As a woman, I have always longed for close relationships with other women, filled with warmth and joy. The typical stuff-lunch, shopping, nights out with the "girls". Women that I can laugh with and share memories with. However, at 27, I have come to the realization that the last time I even came close to doing these things was some time in high school. I grew up an only child, envious of girls who had a best friend (and a father)...but that is a subject I will deal with later.
Image Credit: Anonymous
The only woman I have ever had a truly special relationship with is my mother. Friendships have never come naturally to me, which is one of the reasons I feel blessed to have met my husband. He is not only my partner. He is also one of the best friends I've ever had. But there are times when I wonder if I'm missing out on anything by not having female friends. I'm not referring to acquaintances who can be described as ships passing in the night, with insincere smiles and empty conversations. I'm talking about real friendships that stand the test of time. As I get older, I realize that very few people are lucky enough to have true friendships with genuine people.
It may sound cliche, but a true friend is as rare as gold in today's world. In the era of social networking sites like Facebook and Twitter, it seems that most "friendships" are based on quantity rather than quality. Many people seem to lead constantly busy, fast-paced lives. There is always another bill to be paid, another event to attend, and another demand that needs to be fulfilled. As a result, it is often difficult to create authentic connections with others around us. When I was still a single woman in an unhappy semi-relationship (before I met Mr. Cinnamon Kameleon), I spent many Saturday nights alone. My phone would hardly ring. Dates became somewhat infrequent. I succumbed to loneliness because hey, we all need human interaction at some point. But after a while, I came to understand that being alone does not have to mean a life devoid of happiness and joy.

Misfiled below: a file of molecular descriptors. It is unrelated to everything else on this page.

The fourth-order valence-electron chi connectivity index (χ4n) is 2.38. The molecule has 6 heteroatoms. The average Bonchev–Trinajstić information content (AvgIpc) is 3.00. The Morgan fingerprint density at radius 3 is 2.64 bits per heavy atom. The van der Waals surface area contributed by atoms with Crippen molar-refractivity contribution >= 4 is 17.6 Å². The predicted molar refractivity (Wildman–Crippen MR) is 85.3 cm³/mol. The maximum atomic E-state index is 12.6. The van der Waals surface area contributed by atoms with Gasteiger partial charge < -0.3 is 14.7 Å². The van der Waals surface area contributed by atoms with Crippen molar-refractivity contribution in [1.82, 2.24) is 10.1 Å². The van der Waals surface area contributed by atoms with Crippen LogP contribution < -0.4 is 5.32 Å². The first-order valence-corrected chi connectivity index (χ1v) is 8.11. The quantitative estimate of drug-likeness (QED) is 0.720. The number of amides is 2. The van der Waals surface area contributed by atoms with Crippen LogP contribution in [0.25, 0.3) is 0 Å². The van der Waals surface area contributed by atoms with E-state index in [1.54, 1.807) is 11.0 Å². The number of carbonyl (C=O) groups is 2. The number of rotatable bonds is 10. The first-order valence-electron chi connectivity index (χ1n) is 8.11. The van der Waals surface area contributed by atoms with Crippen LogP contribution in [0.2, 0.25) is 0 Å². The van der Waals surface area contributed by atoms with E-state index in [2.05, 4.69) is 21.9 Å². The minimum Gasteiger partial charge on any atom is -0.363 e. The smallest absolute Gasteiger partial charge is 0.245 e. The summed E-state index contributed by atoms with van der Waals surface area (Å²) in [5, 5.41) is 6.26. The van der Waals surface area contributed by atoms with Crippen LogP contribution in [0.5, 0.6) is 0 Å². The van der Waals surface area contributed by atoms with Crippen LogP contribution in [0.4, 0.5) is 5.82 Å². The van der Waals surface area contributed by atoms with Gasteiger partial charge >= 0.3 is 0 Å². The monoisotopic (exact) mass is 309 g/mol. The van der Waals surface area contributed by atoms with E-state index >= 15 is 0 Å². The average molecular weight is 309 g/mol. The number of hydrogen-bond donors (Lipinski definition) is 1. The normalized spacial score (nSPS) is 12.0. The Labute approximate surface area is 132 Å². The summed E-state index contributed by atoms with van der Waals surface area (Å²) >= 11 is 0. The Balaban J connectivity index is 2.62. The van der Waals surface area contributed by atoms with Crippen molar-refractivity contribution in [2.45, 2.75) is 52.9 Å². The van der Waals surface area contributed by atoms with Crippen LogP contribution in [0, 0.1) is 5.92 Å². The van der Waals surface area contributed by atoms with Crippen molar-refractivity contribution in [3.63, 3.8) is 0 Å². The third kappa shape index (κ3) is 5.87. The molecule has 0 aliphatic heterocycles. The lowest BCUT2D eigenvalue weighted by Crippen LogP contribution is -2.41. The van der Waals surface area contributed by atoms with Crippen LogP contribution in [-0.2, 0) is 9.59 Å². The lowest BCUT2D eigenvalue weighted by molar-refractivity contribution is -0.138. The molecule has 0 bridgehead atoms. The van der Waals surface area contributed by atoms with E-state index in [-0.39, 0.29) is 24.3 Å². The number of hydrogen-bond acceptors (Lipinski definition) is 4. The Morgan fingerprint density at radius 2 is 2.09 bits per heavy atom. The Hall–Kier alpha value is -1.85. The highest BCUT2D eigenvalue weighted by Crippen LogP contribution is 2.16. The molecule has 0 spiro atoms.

I could create my own fun, if only in baby steps. I could be my own best friend by taking the time to discover my passions in life and tapping into what made me happy. It didn't require waiting around in the hopes that someone would call or invite me out. I took action. I exercised my creativity by writing and drawing. I listened to music. I went shopping by myself. Some women rely on the approval of their friends while shopping, but I learned to trust my own intuition and with time I developed a better sense of personal style than I had in the past. Sometimes I went to movies alone and dined alone in restaurants.
I won't deny that it was uncomfortable to be the odd woman out at times, observing people in groups engaged in various activities. But I also learned to appreciate solitude and in the process I made a new friend...myself.
Are you your own best friend? Share your thoughts!
More from living